TRIBUTES have been paid to a York academic and campaigner who has died aged 53.

Professor Paul Clarke worked in the chemistry department at the University of York and spear-headed a legal challenge to planners' decision to allow a new museum hall to be built across York's Leeman Road.

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Dr Clarke, who lived in St Peter’s Quarter, led the legal challenge last year on behalf of local residents, against the National Railway Museum's new Central Hall.

Last September the group decided against taking their action any further.

York Press: Dr Paul ClarkeDr Paul Clarke (Image: Newsquest)

Caroline Dessent, head of the chemistry department at the University of York said Dr Clarke died on Wednesday (November 22) and was 'a great chemist and an energetic, engaging colleague'.

She said: “We were terribly saddened to hear of Paul’s death. Paul was a talented synthetic chemist, who was deeply respected for his independence of thought, and his honest and enthusiastic support of the students and academics whom he worked with.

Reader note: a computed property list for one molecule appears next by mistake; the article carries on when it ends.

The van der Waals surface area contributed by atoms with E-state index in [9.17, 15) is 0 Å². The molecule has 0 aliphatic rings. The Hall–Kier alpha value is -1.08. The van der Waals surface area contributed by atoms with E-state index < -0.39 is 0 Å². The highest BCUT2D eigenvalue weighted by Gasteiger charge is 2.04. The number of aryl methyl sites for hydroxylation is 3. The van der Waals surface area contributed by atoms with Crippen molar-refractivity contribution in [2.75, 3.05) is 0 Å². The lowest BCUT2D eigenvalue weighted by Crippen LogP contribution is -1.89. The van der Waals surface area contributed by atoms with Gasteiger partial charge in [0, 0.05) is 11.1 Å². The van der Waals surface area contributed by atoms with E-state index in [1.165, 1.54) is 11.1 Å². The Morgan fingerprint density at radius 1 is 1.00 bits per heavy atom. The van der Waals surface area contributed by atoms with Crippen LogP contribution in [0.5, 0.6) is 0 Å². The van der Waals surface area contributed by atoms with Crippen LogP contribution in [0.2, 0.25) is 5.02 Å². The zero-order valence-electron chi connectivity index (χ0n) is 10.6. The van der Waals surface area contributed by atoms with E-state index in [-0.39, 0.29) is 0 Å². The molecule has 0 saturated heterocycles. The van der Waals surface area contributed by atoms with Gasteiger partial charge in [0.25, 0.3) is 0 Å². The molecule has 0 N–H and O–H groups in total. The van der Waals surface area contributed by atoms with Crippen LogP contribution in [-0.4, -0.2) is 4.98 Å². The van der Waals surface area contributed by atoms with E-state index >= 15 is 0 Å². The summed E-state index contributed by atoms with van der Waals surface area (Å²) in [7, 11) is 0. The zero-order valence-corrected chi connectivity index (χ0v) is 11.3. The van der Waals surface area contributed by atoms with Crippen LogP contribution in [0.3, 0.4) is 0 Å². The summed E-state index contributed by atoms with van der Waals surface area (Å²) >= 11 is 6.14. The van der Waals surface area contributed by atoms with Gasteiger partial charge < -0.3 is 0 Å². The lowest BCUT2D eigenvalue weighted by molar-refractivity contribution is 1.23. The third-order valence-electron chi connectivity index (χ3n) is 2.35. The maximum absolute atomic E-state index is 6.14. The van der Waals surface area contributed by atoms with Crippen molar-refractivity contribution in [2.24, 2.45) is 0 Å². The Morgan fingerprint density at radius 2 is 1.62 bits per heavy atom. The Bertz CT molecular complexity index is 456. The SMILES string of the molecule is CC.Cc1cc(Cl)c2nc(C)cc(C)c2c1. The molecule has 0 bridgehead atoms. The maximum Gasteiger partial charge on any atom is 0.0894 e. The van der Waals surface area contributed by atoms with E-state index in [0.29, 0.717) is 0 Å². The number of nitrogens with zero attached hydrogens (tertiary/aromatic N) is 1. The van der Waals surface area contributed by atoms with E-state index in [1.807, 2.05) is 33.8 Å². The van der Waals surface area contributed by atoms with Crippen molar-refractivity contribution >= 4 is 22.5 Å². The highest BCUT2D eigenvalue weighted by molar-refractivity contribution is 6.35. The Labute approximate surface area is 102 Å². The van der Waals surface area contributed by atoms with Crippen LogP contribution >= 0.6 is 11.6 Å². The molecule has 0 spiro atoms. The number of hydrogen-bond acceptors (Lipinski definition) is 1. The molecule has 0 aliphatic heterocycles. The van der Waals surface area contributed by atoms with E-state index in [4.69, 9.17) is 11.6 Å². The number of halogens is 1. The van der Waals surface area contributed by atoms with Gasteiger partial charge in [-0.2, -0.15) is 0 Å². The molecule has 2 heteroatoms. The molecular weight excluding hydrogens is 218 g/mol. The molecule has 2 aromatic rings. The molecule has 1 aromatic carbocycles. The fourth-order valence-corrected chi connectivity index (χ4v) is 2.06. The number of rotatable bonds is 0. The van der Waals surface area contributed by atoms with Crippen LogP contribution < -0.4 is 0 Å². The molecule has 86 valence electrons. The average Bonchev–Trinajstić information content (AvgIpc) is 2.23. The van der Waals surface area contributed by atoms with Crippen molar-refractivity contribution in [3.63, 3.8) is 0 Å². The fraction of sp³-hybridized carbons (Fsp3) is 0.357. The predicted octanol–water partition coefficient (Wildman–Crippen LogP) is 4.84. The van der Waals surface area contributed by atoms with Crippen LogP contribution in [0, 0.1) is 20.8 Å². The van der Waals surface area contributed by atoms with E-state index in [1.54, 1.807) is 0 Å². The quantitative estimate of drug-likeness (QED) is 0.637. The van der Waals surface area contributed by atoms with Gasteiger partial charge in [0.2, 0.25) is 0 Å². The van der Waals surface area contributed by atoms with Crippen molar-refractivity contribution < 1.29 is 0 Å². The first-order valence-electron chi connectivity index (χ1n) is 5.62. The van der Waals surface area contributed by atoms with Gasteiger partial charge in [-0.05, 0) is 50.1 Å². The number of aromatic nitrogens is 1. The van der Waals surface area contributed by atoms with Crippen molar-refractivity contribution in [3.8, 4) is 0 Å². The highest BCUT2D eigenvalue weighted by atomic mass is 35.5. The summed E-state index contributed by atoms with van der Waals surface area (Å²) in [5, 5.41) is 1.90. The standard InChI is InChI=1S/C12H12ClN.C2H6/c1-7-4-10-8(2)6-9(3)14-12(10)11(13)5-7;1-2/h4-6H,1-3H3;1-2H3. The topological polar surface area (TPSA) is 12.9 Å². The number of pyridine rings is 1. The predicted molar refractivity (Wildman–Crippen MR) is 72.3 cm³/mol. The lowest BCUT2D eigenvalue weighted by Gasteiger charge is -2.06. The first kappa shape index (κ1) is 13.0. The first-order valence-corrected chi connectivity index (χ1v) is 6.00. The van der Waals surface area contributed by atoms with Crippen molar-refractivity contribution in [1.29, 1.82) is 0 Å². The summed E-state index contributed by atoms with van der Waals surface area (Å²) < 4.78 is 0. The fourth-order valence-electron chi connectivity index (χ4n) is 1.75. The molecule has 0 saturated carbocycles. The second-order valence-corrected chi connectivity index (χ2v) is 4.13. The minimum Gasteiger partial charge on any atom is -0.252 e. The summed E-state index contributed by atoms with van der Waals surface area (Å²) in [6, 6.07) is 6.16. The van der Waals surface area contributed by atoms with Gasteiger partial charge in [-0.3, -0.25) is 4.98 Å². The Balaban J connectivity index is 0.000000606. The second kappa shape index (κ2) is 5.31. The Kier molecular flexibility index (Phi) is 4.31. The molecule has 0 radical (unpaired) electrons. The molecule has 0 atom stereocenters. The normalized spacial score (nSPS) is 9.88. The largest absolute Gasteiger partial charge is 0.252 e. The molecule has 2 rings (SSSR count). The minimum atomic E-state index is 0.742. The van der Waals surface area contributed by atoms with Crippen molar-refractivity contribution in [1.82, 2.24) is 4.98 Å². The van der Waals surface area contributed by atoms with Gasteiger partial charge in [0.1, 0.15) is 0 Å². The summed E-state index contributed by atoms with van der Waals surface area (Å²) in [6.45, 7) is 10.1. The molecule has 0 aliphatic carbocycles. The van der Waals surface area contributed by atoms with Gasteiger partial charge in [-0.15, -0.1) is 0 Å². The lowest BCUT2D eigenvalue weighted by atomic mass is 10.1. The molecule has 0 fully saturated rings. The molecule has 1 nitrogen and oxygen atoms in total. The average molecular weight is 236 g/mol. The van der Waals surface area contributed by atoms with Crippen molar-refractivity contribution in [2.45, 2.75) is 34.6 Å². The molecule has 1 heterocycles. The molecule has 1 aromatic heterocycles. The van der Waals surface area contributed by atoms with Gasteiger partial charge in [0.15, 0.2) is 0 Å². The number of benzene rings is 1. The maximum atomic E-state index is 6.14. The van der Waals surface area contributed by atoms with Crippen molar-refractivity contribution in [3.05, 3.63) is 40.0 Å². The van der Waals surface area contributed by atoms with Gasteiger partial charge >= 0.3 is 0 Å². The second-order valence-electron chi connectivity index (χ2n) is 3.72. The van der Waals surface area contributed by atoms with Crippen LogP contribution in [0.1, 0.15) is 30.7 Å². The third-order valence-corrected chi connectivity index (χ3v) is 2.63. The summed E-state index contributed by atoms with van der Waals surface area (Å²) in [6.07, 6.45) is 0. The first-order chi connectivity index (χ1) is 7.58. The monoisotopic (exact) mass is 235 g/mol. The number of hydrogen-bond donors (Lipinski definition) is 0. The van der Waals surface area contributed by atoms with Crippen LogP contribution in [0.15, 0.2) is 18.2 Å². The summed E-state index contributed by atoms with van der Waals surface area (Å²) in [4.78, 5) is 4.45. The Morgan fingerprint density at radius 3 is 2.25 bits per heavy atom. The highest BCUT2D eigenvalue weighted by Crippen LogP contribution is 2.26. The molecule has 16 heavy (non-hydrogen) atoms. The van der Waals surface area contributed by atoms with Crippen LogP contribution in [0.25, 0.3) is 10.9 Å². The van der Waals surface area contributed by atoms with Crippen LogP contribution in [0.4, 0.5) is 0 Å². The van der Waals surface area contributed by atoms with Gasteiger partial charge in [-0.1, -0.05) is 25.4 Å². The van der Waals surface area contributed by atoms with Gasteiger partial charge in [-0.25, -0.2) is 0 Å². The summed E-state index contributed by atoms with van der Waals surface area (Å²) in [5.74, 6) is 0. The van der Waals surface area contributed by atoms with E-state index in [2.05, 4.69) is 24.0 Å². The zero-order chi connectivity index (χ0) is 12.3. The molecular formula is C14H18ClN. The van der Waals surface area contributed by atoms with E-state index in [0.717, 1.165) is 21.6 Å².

"He will be very sorely missed by his friends and colleagues at York and across the wider chemistry community.”

She said that, after an extended period of illness, Paul passed away in the comfort of his own home, surrounded by friends, family and his husband Szczepan.

Dr Clarke was well-known for high-quality research in organic chemistry, ranging from natural product synthesis with a focus on oxygen-containing heterocycles, through to studies of potentially prebiotic reaction processes.

He made many contributions to York's chemistry department, including enhancing graduate school training programmes, developing experiments for our teaching labs, and hosting visiting speakers, always with panache and a twinkle in his eye. He genuinely cared for his research students, as the many researchers trained by him over the course of his 20-year academic career would attest.

Dr Clarke first arrived at the department in 2006, having previously been an academic at University of Nottingham. He was chair of the Society for Chemical Industry (SCI) Yorkshire and Humber Regional Committee. Colleagues say he will be sorely missed by many both in and beyond the department.

An electronic book of condolences has been set up by the university for anyone who would like to send a message.

To contribute please email and it will be included.

York Press: Professor Paul ClarkeProfessor Paul Clarke (Image: Supplied)